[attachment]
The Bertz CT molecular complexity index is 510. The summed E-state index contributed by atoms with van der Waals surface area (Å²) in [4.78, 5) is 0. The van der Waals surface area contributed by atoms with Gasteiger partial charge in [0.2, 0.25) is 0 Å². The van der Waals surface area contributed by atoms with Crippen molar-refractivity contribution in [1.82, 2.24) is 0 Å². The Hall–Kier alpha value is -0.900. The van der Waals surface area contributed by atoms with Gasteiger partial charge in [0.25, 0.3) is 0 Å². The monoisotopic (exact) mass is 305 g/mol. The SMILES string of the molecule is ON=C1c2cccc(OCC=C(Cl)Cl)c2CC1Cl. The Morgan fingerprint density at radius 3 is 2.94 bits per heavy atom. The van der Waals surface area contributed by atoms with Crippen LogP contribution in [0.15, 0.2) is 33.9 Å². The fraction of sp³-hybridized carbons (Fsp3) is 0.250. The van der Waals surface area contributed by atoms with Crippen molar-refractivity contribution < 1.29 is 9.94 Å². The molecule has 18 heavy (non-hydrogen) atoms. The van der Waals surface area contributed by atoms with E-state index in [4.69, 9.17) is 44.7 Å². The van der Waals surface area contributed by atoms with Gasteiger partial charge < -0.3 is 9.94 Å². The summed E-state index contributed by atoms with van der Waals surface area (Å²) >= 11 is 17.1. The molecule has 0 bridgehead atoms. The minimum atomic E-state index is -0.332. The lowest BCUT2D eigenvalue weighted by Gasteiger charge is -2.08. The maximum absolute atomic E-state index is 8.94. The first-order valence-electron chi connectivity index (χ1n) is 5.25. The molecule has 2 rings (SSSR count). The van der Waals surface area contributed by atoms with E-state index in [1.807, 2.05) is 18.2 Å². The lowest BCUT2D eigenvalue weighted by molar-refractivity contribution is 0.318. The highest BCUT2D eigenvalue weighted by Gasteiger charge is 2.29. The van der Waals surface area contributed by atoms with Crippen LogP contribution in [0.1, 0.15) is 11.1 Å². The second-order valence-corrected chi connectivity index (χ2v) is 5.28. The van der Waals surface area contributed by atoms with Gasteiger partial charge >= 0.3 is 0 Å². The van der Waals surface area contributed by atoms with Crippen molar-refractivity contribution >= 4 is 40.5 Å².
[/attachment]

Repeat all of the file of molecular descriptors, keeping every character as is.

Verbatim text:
The Bertz CT molecular complexity index is 510. The summed E-state index contributed by atoms with van der Waals surface area (Å²) in [4.78, 5) is 0. The van der Waals surface area contributed by atoms with Gasteiger partial charge in [0.2, 0.25) is 0 Å². The van der Waals surface area contributed by atoms with Crippen molar-refractivity contribution in [1.82, 2.24) is 0 Å². The Hall–Kier alpha value is -0.900. The van der Waals surface area contributed by atoms with Gasteiger partial charge in [0.25, 0.3) is 0 Å². The monoisotopic (exact) mass is 305 g/mol. The SMILES string of the molecule is ON=C1c2cccc(OCC=C(Cl)Cl)c2CC1Cl. The Morgan fingerprint density at radius 3 is 2.94 bits per heavy atom. The van der Waals surface area contributed by atoms with Crippen LogP contribution in [0.15, 0.2) is 33.9 Å². The fraction of sp³-hybridized carbons (Fsp3) is 0.250. The van der Waals surface area contributed by atoms with Crippen molar-refractivity contribution < 1.29 is 9.94 Å². The molecule has 18 heavy (non-hydrogen) atoms. The van der Waals surface area contributed by atoms with E-state index in [4.69, 9.17) is 44.7 Å². The van der Waals surface area contributed by atoms with Gasteiger partial charge < -0.3 is 9.94 Å². The summed E-state index contributed by atoms with van der Waals surface area (Å²) >= 11 is 17.1. The molecule has 0 bridgehead atoms. The minimum atomic E-state index is -0.332. The lowest BCUT2D eigenvalue weighted by Gasteiger charge is -2.08. The maximum absolute atomic E-state index is 8.94. The first-order valence-electron chi connectivity index (χ1n) is 5.25. The molecule has 2 rings (SSSR count). The van der Waals surface area contributed by atoms with E-state index in [1.807, 2.05) is 18.2 Å². The lowest BCUT2D eigenvalue weighted by molar-refractivity contribution is 0.318. The highest BCUT2D eigenvalue weighted by Gasteiger charge is 2.29. The van der Waals surface area contributed by atoms with Crippen LogP contribution in [0.1, 0.15) is 11.1 Å². The second-order valence-corrected chi connectivity index (χ2v) is 5.28. The van der Waals surface area contributed by atoms with Gasteiger partial charge >= 0.3 is 0 Å². The van der Waals surface area contributed by atoms with Crippen molar-refractivity contribution >= 4 is 40.5 Å².